Disability Minister Esther McVey was yesterday accused of not giving enough support to disabled workers made redundant by the closure of Remploy factories.
The accusation from a former employee came in the wake of Thursday’s announcement that more Remploy factories, including those in Sheffield and Huddersfield, risked closure.
The previous nationwide closure programme has included the loss of a Remploy factory at Millshaw, Leeds, which closed last Friday with the loss of 60 jobs, plus another at Pontefract which closed in the summer with another 28 jobs going.
Ms McVey insisted her department had been giving “specialist support” to help those already made redundant find new jobs and had “completely reordered” what they were doing to help.
She said the number of disabled people to have found new work had “quadrupled” recently.
Referring specifically to a closure in Oldham, she said there had been 109 people working there with disabilities, with 69 coming forward to say they would like support, and 19 getting new jobs.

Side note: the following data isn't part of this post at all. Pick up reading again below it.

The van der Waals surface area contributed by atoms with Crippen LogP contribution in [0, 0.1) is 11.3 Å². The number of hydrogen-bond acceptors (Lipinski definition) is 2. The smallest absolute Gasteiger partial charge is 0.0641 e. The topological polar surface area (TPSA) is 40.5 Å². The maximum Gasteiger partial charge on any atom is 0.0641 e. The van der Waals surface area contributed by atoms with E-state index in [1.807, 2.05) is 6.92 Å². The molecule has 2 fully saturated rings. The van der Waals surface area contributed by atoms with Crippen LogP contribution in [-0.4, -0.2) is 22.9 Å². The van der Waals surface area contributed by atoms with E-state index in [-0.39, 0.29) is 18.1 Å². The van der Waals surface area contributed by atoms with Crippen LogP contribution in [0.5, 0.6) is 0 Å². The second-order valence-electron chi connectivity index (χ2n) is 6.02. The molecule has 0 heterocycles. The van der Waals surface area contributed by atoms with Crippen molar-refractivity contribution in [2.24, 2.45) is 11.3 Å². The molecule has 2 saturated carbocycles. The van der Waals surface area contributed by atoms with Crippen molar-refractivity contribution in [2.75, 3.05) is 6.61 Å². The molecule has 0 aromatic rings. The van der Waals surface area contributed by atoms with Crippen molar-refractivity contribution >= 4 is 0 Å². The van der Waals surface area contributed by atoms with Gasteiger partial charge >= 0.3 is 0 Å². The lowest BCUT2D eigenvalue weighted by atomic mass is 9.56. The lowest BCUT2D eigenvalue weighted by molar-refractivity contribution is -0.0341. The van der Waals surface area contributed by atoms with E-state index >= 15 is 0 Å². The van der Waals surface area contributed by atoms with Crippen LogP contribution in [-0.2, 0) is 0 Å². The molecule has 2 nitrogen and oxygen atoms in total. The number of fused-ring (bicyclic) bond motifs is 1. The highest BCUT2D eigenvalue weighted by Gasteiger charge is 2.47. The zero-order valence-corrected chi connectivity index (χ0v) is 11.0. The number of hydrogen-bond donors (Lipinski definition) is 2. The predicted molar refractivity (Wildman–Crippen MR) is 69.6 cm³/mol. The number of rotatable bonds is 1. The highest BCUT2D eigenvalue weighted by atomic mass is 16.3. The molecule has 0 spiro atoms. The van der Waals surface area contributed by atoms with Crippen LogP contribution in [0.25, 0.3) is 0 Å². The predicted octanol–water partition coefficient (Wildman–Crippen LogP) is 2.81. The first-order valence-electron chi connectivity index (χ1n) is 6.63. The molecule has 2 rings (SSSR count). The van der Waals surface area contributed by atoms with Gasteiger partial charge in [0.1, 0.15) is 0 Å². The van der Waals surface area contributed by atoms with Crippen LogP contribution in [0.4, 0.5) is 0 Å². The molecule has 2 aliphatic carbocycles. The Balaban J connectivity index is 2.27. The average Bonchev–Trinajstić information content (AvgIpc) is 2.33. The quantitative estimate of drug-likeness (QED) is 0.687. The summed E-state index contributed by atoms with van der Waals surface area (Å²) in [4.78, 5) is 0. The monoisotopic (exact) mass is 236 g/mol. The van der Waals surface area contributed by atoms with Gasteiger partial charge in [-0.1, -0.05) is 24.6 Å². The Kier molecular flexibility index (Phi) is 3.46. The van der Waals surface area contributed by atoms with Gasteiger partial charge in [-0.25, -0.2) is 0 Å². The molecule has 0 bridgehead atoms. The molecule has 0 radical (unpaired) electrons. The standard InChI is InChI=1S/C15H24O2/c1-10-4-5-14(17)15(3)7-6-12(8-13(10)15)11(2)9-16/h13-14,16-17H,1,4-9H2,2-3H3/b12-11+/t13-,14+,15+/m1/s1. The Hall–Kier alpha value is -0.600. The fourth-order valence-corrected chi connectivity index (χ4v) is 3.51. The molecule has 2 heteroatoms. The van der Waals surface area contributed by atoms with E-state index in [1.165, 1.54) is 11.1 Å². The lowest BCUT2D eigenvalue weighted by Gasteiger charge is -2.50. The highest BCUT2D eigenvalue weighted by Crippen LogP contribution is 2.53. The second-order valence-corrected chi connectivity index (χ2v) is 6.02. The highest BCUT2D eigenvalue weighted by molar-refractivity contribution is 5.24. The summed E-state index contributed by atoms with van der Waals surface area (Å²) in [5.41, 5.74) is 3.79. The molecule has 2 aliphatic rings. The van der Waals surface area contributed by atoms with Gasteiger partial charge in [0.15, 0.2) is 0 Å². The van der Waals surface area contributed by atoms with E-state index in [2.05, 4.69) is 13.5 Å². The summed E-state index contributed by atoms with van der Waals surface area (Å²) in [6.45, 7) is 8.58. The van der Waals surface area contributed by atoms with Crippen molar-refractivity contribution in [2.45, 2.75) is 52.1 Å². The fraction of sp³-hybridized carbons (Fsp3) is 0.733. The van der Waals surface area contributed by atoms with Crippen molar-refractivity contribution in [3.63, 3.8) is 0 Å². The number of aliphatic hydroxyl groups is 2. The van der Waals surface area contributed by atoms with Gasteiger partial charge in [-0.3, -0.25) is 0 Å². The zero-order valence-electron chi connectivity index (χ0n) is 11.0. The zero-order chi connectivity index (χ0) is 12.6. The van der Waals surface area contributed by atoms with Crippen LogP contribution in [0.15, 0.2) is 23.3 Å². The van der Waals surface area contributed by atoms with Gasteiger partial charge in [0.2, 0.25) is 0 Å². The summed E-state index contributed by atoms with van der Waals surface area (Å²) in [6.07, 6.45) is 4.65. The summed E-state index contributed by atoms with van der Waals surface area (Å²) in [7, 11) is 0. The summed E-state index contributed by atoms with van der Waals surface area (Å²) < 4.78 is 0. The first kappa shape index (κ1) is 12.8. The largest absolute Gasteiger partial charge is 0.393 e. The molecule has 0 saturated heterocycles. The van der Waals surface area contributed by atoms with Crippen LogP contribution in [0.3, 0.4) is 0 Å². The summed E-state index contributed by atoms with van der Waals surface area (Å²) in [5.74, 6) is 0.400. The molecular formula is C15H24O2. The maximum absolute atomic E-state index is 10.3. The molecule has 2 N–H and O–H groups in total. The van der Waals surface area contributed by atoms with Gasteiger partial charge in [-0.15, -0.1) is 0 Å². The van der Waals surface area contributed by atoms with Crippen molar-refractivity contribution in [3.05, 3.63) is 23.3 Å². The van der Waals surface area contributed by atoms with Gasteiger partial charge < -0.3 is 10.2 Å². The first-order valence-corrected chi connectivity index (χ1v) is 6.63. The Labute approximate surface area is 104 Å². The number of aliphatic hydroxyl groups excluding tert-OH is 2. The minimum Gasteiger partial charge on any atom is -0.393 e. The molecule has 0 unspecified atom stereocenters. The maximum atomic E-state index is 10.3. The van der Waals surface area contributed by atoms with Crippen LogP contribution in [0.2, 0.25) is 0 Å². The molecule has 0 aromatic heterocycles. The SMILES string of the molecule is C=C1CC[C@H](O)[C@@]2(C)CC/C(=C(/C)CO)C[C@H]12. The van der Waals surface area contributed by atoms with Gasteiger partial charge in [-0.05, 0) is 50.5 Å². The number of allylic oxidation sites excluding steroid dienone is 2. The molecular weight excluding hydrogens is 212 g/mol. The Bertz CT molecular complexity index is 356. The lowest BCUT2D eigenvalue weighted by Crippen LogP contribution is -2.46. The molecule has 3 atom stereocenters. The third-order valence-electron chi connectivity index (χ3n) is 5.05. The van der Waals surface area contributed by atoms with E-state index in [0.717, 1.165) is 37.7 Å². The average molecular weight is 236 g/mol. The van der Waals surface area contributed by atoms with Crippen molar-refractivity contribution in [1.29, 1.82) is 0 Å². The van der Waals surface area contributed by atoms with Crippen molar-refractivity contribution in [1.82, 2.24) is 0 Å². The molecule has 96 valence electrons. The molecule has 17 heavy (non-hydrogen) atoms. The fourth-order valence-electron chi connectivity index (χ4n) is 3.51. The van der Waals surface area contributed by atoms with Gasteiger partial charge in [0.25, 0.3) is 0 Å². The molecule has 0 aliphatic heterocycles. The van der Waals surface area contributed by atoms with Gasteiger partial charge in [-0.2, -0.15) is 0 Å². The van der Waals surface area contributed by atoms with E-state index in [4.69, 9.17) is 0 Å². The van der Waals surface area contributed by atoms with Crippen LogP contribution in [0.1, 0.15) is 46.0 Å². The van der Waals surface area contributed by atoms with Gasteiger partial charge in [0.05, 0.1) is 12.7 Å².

But Talit Karim, who was made redundant from Remploy earlier this year, said he had not been given any help.
He said: “I don’t where they get that idea from. There was 115 people when I worked at Remploy Oldham – I actually did the payroll so I know.
“And talking to my colleagues on Facebook, she mentioned that about 19 people have got jobs, but I’d say that about five had so that’s untrue.”
He said there were no jobs available for disabled people so help with finding work was “unnecessary”.
Ms McVey said she was willing to speak to Mr Karim to give him any support she could.
On Thursday it emerged 875 employees, including 682 disabled people, have been told they face compulsory redundancy.
Unions have attacked the decision as “cruel”, warning of the difficulty disabled workers face looking for other jobs.
Ministers announced earlier this year that several Remploy factories would close, arguing the budget for disabled employment services could be spent more effectively.
Now, 34 factories have ceased operations and are in the process of closing, but the future of 18 others remained unclear.
Some factories could move out of Government-funded support, but others are set to close.
Workers at risk of redundancy are in 15 factories, including an automotive textiles plant in Huddersfield, furniture businesses based in Neath, Sheffield and Blackburn, textiles in Dundee, Stirling and Clydebank, and packaging in Norwich, Portsmouth, Burnley and Sunderland.
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